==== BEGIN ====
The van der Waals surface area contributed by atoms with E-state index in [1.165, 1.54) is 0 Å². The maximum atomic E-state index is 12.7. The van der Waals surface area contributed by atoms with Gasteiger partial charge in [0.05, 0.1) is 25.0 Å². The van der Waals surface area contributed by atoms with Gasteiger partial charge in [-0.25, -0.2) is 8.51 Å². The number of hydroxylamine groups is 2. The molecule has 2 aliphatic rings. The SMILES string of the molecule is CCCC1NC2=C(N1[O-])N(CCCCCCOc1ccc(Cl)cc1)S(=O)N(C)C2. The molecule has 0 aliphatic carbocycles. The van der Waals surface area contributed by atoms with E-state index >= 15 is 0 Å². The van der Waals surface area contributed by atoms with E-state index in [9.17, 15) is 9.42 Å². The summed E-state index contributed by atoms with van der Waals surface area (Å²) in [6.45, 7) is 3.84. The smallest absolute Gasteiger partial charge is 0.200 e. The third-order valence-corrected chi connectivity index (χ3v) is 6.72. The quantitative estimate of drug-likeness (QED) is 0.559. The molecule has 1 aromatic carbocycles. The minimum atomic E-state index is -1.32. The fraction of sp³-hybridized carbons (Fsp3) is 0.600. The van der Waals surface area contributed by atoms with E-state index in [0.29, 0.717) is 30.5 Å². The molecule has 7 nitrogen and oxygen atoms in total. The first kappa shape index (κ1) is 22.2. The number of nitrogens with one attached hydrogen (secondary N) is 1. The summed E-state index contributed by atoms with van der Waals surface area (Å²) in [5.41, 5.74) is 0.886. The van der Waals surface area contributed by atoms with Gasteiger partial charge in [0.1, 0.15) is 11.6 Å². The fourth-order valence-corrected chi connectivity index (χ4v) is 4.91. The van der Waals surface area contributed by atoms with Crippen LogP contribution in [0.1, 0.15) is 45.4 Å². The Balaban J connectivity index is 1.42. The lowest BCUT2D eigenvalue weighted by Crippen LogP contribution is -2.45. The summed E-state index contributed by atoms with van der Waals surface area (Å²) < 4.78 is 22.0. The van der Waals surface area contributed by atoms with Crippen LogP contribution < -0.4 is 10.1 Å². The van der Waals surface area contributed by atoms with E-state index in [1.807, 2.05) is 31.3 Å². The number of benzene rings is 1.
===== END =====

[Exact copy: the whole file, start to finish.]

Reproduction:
The van der Waals surface area contributed by atoms with E-state index in [1.165, 1.54) is 0 Å². The maximum atomic E-state index is 12.7. The van der Waals surface area contributed by atoms with Gasteiger partial charge in [0.05, 0.1) is 25.0 Å². The van der Waals surface area contributed by atoms with Gasteiger partial charge in [-0.25, -0.2) is 8.51 Å². The number of hydroxylamine groups is 2. The molecule has 2 aliphatic rings. The SMILES string of the molecule is CCCC1NC2=C(N1[O-])N(CCCCCCOc1ccc(Cl)cc1)S(=O)N(C)C2. The molecule has 0 aliphatic carbocycles. The van der Waals surface area contributed by atoms with E-state index >= 15 is 0 Å². The van der Waals surface area contributed by atoms with E-state index in [9.17, 15) is 9.42 Å². The summed E-state index contributed by atoms with van der Waals surface area (Å²) in [6.45, 7) is 3.84. The smallest absolute Gasteiger partial charge is 0.200 e. The third-order valence-corrected chi connectivity index (χ3v) is 6.72. The quantitative estimate of drug-likeness (QED) is 0.559. The molecule has 1 aromatic carbocycles. The minimum atomic E-state index is -1.32. The fraction of sp³-hybridized carbons (Fsp3) is 0.600. The van der Waals surface area contributed by atoms with E-state index in [0.29, 0.717) is 30.5 Å². The molecule has 7 nitrogen and oxygen atoms in total. The first kappa shape index (κ1) is 22.2. The number of nitrogens with one attached hydrogen (secondary N) is 1. The summed E-state index contributed by atoms with van der Waals surface area (Å²) in [5.41, 5.74) is 0.886. The van der Waals surface area contributed by atoms with Gasteiger partial charge in [0.1, 0.15) is 11.6 Å². The fourth-order valence-corrected chi connectivity index (χ4v) is 4.91. The van der Waals surface area contributed by atoms with Crippen LogP contribution in [0.1, 0.15) is 45.4 Å². The Balaban J connectivity index is 1.42. The lowest BCUT2D eigenvalue weighted by Crippen LogP contribution is -2.45. The summed E-state index contributed by atoms with van der Waals surface area (Å²) < 4.78 is 22.0. The van der Waals surface area contributed by atoms with Crippen LogP contribution < -0.4 is 10.1 Å². The van der Waals surface area contributed by atoms with E-state index in [1.807, 2.05) is 31.3 Å². The number of benzene rings is 1.